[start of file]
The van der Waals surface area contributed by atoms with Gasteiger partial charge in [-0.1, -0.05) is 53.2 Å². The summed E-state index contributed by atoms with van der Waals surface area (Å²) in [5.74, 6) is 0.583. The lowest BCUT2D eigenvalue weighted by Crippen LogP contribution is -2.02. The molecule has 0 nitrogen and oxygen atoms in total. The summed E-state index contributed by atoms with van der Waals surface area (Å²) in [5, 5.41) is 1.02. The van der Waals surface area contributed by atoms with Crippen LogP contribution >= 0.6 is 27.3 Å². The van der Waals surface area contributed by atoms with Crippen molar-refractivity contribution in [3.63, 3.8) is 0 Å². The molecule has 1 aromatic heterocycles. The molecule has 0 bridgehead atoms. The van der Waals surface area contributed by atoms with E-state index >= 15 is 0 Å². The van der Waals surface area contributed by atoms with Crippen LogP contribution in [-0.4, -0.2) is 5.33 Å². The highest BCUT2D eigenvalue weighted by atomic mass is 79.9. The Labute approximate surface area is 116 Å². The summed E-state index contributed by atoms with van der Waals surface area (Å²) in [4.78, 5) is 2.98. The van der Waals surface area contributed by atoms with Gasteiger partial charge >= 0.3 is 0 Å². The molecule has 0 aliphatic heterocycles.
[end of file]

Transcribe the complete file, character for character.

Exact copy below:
The van der Waals surface area contributed by atoms with Gasteiger partial charge in [-0.1, -0.05) is 53.2 Å². The summed E-state index contributed by atoms with van der Waals surface area (Å²) in [5.74, 6) is 0.583. The lowest BCUT2D eigenvalue weighted by Crippen LogP contribution is -2.02. The molecule has 0 nitrogen and oxygen atoms in total. The summed E-state index contributed by atoms with van der Waals surface area (Å²) in [5, 5.41) is 1.02. The van der Waals surface area contributed by atoms with Crippen LogP contribution >= 0.6 is 27.3 Å². The van der Waals surface area contributed by atoms with Crippen molar-refractivity contribution in [3.63, 3.8) is 0 Å². The molecule has 1 aromatic heterocycles. The molecule has 0 bridgehead atoms. The van der Waals surface area contributed by atoms with E-state index >= 15 is 0 Å². The van der Waals surface area contributed by atoms with Crippen LogP contribution in [-0.4, -0.2) is 5.33 Å². The highest BCUT2D eigenvalue weighted by atomic mass is 79.9. The Labute approximate surface area is 116 Å². The summed E-state index contributed by atoms with van der Waals surface area (Å²) in [4.78, 5) is 2.98. The van der Waals surface area contributed by atoms with Gasteiger partial charge >= 0.3 is 0 Å². The molecule has 0 aliphatic heterocycles.